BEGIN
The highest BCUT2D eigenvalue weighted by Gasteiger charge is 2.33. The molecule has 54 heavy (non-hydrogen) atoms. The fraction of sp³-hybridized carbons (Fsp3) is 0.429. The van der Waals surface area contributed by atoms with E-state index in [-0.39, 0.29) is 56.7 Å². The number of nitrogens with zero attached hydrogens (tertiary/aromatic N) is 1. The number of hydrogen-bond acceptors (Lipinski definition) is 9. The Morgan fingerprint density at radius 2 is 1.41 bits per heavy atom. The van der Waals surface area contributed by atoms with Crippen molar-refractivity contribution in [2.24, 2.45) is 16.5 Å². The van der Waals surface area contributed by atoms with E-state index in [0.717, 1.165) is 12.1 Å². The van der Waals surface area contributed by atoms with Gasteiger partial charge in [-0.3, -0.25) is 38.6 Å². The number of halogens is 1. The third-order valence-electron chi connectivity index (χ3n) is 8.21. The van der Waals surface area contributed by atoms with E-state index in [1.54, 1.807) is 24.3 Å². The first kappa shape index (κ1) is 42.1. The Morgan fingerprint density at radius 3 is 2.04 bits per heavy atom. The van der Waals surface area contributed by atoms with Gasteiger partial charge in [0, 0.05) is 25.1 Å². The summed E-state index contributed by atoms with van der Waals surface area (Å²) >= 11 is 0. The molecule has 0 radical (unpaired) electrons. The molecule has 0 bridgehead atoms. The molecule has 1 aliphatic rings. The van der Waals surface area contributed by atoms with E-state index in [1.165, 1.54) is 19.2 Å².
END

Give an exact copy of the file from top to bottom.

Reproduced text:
The highest BCUT2D eigenvalue weighted by Gasteiger charge is 2.33. The molecule has 54 heavy (non-hydrogen) atoms. The fraction of sp³-hybridized carbons (Fsp3) is 0.429. The van der Waals surface area contributed by atoms with E-state index in [-0.39, 0.29) is 56.7 Å². The number of nitrogens with zero attached hydrogens (tertiary/aromatic N) is 1. The number of hydrogen-bond acceptors (Lipinski definition) is 9. The Morgan fingerprint density at radius 2 is 1.41 bits per heavy atom. The van der Waals surface area contributed by atoms with Crippen molar-refractivity contribution in [2.24, 2.45) is 16.5 Å². The van der Waals surface area contributed by atoms with E-state index in [0.717, 1.165) is 12.1 Å². The van der Waals surface area contributed by atoms with Gasteiger partial charge in [-0.3, -0.25) is 38.6 Å². The number of halogens is 1. The third-order valence-electron chi connectivity index (χ3n) is 8.21. The van der Waals surface area contributed by atoms with E-state index in [1.54, 1.807) is 24.3 Å². The first kappa shape index (κ1) is 42.1. The Morgan fingerprint density at radius 3 is 2.04 bits per heavy atom. The van der Waals surface area contributed by atoms with Gasteiger partial charge in [0, 0.05) is 25.1 Å². The summed E-state index contributed by atoms with van der Waals surface area (Å²) >= 11 is 0. The molecule has 0 radical (unpaired) electrons. The molecule has 0 bridgehead atoms. The molecule has 1 aliphatic rings. The van der Waals surface area contributed by atoms with E-state index in [1.165, 1.54) is 19.2 Å².